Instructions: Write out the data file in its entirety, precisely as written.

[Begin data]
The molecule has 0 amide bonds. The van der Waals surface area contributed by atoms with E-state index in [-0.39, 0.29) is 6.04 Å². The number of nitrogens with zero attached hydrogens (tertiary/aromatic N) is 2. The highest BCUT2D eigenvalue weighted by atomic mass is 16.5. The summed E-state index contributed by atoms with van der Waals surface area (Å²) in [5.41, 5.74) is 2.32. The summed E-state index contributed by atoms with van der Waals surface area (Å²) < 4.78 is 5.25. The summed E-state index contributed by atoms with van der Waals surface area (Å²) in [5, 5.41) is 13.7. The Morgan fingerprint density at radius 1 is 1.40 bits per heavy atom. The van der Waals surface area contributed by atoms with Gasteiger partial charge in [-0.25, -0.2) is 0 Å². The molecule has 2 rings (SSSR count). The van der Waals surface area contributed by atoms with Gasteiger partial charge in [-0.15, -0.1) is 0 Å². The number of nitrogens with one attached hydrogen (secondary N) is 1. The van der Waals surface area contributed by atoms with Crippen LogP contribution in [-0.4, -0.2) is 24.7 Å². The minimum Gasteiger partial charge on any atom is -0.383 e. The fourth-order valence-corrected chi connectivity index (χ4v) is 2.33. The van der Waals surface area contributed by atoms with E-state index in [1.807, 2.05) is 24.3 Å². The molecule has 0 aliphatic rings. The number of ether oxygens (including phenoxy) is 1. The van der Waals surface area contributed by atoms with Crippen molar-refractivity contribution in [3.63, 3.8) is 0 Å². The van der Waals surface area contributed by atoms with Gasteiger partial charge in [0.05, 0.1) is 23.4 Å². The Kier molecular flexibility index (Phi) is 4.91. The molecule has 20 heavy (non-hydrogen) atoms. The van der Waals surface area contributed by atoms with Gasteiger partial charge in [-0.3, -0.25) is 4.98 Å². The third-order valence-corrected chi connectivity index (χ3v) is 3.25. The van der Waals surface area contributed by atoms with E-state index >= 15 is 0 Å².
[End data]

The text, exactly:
The molecule has 0 amide bonds. The van der Waals surface area contributed by atoms with E-state index in [-0.39, 0.29) is 6.04 Å². The number of nitrogens with zero attached hydrogens (tertiary/aromatic N) is 2. The highest BCUT2D eigenvalue weighted by atomic mass is 16.5. The summed E-state index contributed by atoms with van der Waals surface area (Å²) in [5.41, 5.74) is 2.32. The summed E-state index contributed by atoms with van der Waals surface area (Å²) < 4.78 is 5.25. The summed E-state index contributed by atoms with van der Waals surface area (Å²) in [5, 5.41) is 13.7. The Morgan fingerprint density at radius 1 is 1.40 bits per heavy atom. The van der Waals surface area contributed by atoms with Gasteiger partial charge in [-0.25, -0.2) is 0 Å². The molecule has 2 rings (SSSR count). The van der Waals surface area contributed by atoms with Gasteiger partial charge in [-0.15, -0.1) is 0 Å². The number of nitrogens with one attached hydrogen (secondary N) is 1. The van der Waals surface area contributed by atoms with Crippen LogP contribution in [-0.4, -0.2) is 24.7 Å². The minimum Gasteiger partial charge on any atom is -0.383 e. The fourth-order valence-corrected chi connectivity index (χ4v) is 2.33. The van der Waals surface area contributed by atoms with E-state index in [1.807, 2.05) is 24.3 Å². The molecule has 0 aliphatic rings. The number of ether oxygens (including phenoxy) is 1. The van der Waals surface area contributed by atoms with Crippen molar-refractivity contribution in [3.63, 3.8) is 0 Å². The van der Waals surface area contributed by atoms with Gasteiger partial charge in [0.05, 0.1) is 23.4 Å². The Kier molecular flexibility index (Phi) is 4.91. The molecule has 20 heavy (non-hydrogen) atoms. The van der Waals surface area contributed by atoms with Gasteiger partial charge in [-0.3, -0.25) is 4.98 Å². The third-order valence-corrected chi connectivity index (χ3v) is 3.25. The van der Waals surface area contributed by atoms with E-state index >= 15 is 0 Å².